Opera in three acts
Duration: 1hour 30 minutes without interval
Music: Leoš Janáček (Composed 1922-3)
Libretto: Composer after Rudolf Tĕsnohlídek
Premiered: Brno 6/11/1924
Read more about the performance history of
The Cunning Little Vixen by clicking
Catalogue Number: JW I/9
With The Vixen Janáček returned to the theatrical experimentation
of Osud and Brouček, moving away from the predictable
operatic story-line of Kát'a Kabanová. In 1920 the Brno popular
newspaper Lidové noviny commissioned Rudolf Tĕsnohlídek to write
a novel to be serialised which was to be based around a series of
drawings by Stanislav Lolek telling the tale of the adventures of Vixen
Sharp-ears. According to Marie Stejskalová’s reminiscences, published in
1959, it was she who introduced the Vixen to Janáček. She kept the
cuttings from the newspaper, which was the inspiration for the work, and
Tĕsnohlídek’s novel became the basis for the libretto. Despite the fact
that many have argued its experimental basis; use of children on stage,
preponderance of ballet scenes, the very use of a cartoon as the
inspiration for an opera. It is also greatly indebted to operatic
heritage. It follows on from the post-Wagnerian Märchenoper (‘fary-tale-opera’)
tradition as made paradigmatic in Humperdinck’s operas Hänsel und
Gretel and Königskinder. Equally its use of a travesti role
(the Fox) to suggest youthful or sexually virile personalities (after
Mozart’s Cherubino, Verdi’s Oscar, Massenet’s Chérubin or his Prince in
Cendrillon, Strauss’s Octavian, Humperdinck’s Hänsel) shows a
debt to tradition, which is sometimes overlooked. In its
quasi-anthropomorphic treatment of the animals (some of the roles are
doubled with those of the humans too) Janáček looks back with Beatrix
Potter’s and Kenneth Grahame’s cuddly creations to an Ovidian world.
However Janáček moves away from pure traditionalism by pioneering a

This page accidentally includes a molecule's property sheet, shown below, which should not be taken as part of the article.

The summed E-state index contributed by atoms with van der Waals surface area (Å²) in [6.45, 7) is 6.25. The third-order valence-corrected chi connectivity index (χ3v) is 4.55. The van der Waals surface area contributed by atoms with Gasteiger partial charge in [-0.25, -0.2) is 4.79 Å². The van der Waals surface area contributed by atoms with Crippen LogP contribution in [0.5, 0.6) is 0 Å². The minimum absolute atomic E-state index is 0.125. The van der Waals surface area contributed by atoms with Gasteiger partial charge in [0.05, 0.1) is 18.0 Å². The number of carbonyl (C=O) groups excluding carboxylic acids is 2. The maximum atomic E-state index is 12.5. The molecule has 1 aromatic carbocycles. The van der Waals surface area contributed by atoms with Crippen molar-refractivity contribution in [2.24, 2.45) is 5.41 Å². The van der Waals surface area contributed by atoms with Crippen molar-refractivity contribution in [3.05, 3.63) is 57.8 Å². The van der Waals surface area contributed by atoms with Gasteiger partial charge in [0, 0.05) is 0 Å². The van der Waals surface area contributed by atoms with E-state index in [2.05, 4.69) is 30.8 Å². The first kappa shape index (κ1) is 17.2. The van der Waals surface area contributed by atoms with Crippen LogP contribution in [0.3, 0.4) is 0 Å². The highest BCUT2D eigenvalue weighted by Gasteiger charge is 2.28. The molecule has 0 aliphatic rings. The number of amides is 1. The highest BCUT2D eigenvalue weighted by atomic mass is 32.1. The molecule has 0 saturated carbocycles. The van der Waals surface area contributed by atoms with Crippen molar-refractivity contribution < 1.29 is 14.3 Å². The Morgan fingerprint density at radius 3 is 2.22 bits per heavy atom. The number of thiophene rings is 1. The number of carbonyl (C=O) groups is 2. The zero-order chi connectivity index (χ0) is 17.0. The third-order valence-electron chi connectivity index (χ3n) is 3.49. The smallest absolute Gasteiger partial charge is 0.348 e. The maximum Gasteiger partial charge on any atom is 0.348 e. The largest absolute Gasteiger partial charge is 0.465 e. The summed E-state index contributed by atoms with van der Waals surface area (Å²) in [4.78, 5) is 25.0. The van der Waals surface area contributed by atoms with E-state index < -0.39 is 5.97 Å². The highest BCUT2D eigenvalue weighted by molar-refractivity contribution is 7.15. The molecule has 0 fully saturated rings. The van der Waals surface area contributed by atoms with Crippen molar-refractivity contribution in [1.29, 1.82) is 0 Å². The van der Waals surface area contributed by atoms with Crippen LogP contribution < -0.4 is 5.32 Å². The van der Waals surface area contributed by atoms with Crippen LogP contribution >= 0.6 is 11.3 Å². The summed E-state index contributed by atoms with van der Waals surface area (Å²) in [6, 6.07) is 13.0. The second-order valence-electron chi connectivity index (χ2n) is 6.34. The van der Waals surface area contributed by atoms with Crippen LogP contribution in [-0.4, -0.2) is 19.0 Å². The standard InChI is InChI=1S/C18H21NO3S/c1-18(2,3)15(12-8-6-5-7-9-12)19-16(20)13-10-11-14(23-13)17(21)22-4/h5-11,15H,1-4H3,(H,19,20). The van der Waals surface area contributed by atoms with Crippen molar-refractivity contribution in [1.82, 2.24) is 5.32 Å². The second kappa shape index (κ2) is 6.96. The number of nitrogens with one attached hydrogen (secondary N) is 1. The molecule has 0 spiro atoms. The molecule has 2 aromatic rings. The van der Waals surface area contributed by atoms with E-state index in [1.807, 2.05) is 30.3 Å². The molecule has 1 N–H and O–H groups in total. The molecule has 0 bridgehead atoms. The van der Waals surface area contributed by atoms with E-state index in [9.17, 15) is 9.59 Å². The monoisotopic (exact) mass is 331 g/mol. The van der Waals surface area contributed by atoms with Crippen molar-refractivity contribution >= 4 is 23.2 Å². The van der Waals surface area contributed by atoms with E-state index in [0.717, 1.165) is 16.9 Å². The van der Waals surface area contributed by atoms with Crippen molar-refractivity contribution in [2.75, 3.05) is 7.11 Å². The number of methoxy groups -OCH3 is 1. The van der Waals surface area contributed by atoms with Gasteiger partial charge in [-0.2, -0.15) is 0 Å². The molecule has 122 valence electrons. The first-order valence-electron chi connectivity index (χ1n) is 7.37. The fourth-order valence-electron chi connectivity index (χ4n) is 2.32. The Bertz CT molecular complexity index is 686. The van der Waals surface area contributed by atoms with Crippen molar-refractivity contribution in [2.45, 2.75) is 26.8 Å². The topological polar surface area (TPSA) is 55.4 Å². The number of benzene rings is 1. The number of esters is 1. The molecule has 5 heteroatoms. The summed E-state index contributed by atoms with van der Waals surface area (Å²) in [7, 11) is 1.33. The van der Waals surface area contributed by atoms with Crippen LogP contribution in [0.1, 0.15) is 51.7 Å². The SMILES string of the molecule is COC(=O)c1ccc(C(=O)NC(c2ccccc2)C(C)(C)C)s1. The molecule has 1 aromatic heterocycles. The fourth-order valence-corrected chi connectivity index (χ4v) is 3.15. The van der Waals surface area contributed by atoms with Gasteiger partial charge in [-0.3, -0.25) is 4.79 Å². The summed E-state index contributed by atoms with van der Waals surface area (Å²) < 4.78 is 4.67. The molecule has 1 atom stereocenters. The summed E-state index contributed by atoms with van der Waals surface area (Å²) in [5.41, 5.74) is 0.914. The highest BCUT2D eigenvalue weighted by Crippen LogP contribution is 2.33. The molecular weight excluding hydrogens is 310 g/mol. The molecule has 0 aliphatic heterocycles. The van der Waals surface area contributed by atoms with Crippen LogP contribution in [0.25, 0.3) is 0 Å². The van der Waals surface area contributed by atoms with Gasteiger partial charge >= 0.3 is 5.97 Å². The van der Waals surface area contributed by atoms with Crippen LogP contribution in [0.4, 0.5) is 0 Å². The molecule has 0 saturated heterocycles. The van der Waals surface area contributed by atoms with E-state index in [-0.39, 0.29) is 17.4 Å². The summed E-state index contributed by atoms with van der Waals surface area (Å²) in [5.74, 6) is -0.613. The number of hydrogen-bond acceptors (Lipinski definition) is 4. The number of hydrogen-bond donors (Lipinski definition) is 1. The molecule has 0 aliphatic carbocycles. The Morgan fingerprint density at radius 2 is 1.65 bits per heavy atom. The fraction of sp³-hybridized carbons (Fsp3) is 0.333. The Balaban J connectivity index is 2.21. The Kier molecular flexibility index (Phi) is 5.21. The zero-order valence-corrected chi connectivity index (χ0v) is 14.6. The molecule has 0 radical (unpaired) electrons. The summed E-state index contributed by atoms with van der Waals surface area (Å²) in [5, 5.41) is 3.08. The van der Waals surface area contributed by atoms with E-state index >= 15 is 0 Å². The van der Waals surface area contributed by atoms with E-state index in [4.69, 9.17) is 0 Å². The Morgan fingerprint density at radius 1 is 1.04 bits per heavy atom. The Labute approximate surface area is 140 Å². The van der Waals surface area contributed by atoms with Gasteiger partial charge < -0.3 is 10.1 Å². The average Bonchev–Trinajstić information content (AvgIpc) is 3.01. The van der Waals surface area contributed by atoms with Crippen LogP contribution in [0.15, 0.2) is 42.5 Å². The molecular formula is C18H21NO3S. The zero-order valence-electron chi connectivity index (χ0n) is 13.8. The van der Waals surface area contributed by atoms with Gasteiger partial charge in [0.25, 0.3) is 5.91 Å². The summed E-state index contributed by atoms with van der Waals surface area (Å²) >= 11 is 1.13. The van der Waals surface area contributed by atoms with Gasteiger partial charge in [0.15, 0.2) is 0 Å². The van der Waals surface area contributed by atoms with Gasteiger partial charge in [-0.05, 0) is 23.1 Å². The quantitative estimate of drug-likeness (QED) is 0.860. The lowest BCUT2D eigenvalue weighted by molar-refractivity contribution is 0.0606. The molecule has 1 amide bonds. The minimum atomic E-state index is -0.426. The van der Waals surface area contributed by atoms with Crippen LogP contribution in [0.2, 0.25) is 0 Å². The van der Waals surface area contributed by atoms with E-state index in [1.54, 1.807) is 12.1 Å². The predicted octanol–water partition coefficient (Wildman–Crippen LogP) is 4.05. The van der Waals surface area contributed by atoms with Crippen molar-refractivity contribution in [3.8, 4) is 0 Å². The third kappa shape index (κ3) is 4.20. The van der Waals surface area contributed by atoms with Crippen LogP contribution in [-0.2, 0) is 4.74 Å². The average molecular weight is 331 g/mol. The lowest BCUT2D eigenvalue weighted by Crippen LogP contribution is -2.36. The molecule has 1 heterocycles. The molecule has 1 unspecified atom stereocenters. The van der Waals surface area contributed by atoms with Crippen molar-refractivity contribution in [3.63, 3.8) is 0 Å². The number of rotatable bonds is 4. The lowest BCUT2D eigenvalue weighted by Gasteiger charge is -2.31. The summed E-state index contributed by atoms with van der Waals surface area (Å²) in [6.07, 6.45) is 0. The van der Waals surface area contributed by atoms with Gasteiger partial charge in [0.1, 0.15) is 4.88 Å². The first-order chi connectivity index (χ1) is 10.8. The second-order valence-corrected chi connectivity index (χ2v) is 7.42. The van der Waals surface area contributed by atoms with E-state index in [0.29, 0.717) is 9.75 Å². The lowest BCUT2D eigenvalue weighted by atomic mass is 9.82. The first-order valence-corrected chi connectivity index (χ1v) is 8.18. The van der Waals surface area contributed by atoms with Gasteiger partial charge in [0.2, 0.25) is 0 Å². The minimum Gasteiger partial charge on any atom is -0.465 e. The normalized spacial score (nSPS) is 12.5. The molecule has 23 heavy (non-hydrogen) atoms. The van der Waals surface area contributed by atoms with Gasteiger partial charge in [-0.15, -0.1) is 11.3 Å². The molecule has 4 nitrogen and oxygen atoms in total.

fantastic musical language for the forest, based on his ‘notebook’ of
animal sounds and a bitter sweet lyricism for the Vixen and the Fox (at
its most heady in the Act One dream interlude and their Carmina Burana-style
nuptials in Act Two). These stylistic innovations are married with a
moving pantheistic close where the Forester realises, in one of
Janáček’s most tender passages that nature has a cyclical basis, which
goes much beyond the traditional mirrors of the Märchenoper genre, such
as found in Dvořák’s Rusalka. It has, unsurprisingly received a
large number of performances across the world; it is perennially popular
with children as an introduction to opera and is to be animated by the
BBC in the near future, to be shown on Easter Sunday 2003.
The Forest. How Bystrouška was caught. Summer
The badger dozes in the heat of the afternoon, pestered by flies. The
Dragonfly dances. The Forester pauses for a nap on his way home. While
he sleeps, the Cricket and the Caterpillar give a concert. A young Vixen
is exploring the forest for the first time. The Forester wakes, and
seizes the inexperienced cub.
The yard of the Forester’s cottage.
Bystrouška grows up in the Forester’s home.
The Vixen endures the morose sexual advances of the Dog, and defends
herself vigorously against the baiting of the Forester’s children. She